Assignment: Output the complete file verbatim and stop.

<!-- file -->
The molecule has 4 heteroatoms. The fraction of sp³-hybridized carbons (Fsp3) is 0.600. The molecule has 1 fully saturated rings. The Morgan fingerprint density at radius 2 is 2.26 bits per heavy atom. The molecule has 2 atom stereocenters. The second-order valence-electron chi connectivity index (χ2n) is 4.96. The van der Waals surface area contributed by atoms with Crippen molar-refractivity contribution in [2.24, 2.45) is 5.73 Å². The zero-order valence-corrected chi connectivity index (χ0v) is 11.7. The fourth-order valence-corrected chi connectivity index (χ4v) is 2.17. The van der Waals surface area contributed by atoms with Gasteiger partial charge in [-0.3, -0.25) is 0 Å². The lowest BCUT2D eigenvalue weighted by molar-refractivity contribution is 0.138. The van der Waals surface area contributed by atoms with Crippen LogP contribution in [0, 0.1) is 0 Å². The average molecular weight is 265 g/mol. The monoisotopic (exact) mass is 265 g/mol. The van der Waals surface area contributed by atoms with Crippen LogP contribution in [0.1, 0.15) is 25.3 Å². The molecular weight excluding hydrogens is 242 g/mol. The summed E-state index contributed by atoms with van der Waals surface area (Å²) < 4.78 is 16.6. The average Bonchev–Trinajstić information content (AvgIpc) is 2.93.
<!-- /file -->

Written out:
The molecule has 4 heteroatoms. The fraction of sp³-hybridized carbons (Fsp3) is 0.600. The molecule has 1 fully saturated rings. The Morgan fingerprint density at radius 2 is 2.26 bits per heavy atom. The molecule has 2 atom stereocenters. The second-order valence-electron chi connectivity index (χ2n) is 4.96. The van der Waals surface area contributed by atoms with Crippen molar-refractivity contribution in [2.24, 2.45) is 5.73 Å². The zero-order valence-corrected chi connectivity index (χ0v) is 11.7. The fourth-order valence-corrected chi connectivity index (χ4v) is 2.17. The van der Waals surface area contributed by atoms with Gasteiger partial charge in [-0.3, -0.25) is 0 Å². The lowest BCUT2D eigenvalue weighted by molar-refractivity contribution is 0.138. The van der Waals surface area contributed by atoms with Crippen LogP contribution in [0, 0.1) is 0 Å². The average molecular weight is 265 g/mol. The monoisotopic (exact) mass is 265 g/mol. The van der Waals surface area contributed by atoms with Crippen LogP contribution in [0.1, 0.15) is 25.3 Å². The molecular weight excluding hydrogens is 242 g/mol. The summed E-state index contributed by atoms with van der Waals surface area (Å²) < 4.78 is 16.6. The average Bonchev–Trinajstić information content (AvgIpc) is 2.93.